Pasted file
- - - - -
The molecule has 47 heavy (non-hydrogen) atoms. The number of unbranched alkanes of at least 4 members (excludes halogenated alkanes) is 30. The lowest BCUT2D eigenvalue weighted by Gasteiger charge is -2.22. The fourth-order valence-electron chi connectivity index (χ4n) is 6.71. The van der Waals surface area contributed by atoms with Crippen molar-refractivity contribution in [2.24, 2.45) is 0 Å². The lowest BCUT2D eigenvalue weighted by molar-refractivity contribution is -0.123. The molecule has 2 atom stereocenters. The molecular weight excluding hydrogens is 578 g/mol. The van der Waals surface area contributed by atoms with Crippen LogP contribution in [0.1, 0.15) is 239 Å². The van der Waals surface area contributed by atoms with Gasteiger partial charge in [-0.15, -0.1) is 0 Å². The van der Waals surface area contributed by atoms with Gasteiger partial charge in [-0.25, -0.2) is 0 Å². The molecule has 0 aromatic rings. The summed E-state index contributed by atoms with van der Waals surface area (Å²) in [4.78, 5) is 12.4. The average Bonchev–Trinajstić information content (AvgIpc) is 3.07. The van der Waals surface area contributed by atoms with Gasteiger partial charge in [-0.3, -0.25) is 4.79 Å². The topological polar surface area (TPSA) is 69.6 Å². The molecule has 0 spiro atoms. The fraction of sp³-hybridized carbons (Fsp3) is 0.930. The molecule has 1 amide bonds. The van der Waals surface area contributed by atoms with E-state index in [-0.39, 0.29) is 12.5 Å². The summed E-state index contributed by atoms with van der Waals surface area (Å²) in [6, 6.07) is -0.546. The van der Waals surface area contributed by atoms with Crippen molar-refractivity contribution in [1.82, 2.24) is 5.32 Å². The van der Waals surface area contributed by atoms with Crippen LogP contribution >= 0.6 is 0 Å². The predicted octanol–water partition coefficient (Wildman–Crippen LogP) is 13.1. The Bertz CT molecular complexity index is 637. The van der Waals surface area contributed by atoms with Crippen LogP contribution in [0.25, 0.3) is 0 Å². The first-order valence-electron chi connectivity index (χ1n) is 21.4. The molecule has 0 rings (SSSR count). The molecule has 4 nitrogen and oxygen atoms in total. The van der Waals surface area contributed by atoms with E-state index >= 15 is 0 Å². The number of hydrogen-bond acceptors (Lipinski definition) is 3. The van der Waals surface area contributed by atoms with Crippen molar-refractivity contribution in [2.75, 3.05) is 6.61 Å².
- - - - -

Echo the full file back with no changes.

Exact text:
The molecule has 47 heavy (non-hydrogen) atoms. The number of unbranched alkanes of at least 4 members (excludes halogenated alkanes) is 30. The lowest BCUT2D eigenvalue weighted by Gasteiger charge is -2.22. The fourth-order valence-electron chi connectivity index (χ4n) is 6.71. The van der Waals surface area contributed by atoms with Crippen molar-refractivity contribution in [2.24, 2.45) is 0 Å². The lowest BCUT2D eigenvalue weighted by molar-refractivity contribution is -0.123. The molecule has 2 atom stereocenters. The molecular weight excluding hydrogens is 578 g/mol. The van der Waals surface area contributed by atoms with Crippen LogP contribution in [0.1, 0.15) is 239 Å². The van der Waals surface area contributed by atoms with Gasteiger partial charge in [-0.15, -0.1) is 0 Å². The van der Waals surface area contributed by atoms with Gasteiger partial charge in [-0.25, -0.2) is 0 Å². The molecule has 0 aromatic rings. The summed E-state index contributed by atoms with van der Waals surface area (Å²) in [4.78, 5) is 12.4. The average Bonchev–Trinajstić information content (AvgIpc) is 3.07. The van der Waals surface area contributed by atoms with Gasteiger partial charge in [-0.3, -0.25) is 4.79 Å². The topological polar surface area (TPSA) is 69.6 Å². The molecule has 0 spiro atoms. The fraction of sp³-hybridized carbons (Fsp3) is 0.930. The molecule has 1 amide bonds. The van der Waals surface area contributed by atoms with E-state index in [-0.39, 0.29) is 12.5 Å². The summed E-state index contributed by atoms with van der Waals surface area (Å²) in [6, 6.07) is -0.546. The van der Waals surface area contributed by atoms with Crippen molar-refractivity contribution in [1.82, 2.24) is 5.32 Å². The van der Waals surface area contributed by atoms with Crippen LogP contribution >= 0.6 is 0 Å². The predicted octanol–water partition coefficient (Wildman–Crippen LogP) is 13.1. The Bertz CT molecular complexity index is 637. The van der Waals surface area contributed by atoms with Crippen LogP contribution in [0.25, 0.3) is 0 Å². The first-order valence-electron chi connectivity index (χ1n) is 21.4. The molecule has 0 rings (SSSR count). The molecule has 4 nitrogen and oxygen atoms in total. The van der Waals surface area contributed by atoms with E-state index >= 15 is 0 Å². The number of hydrogen-bond acceptors (Lipinski definition) is 3. The van der Waals surface area contributed by atoms with Crippen molar-refractivity contribution in [2.75, 3.05) is 6.61 Å².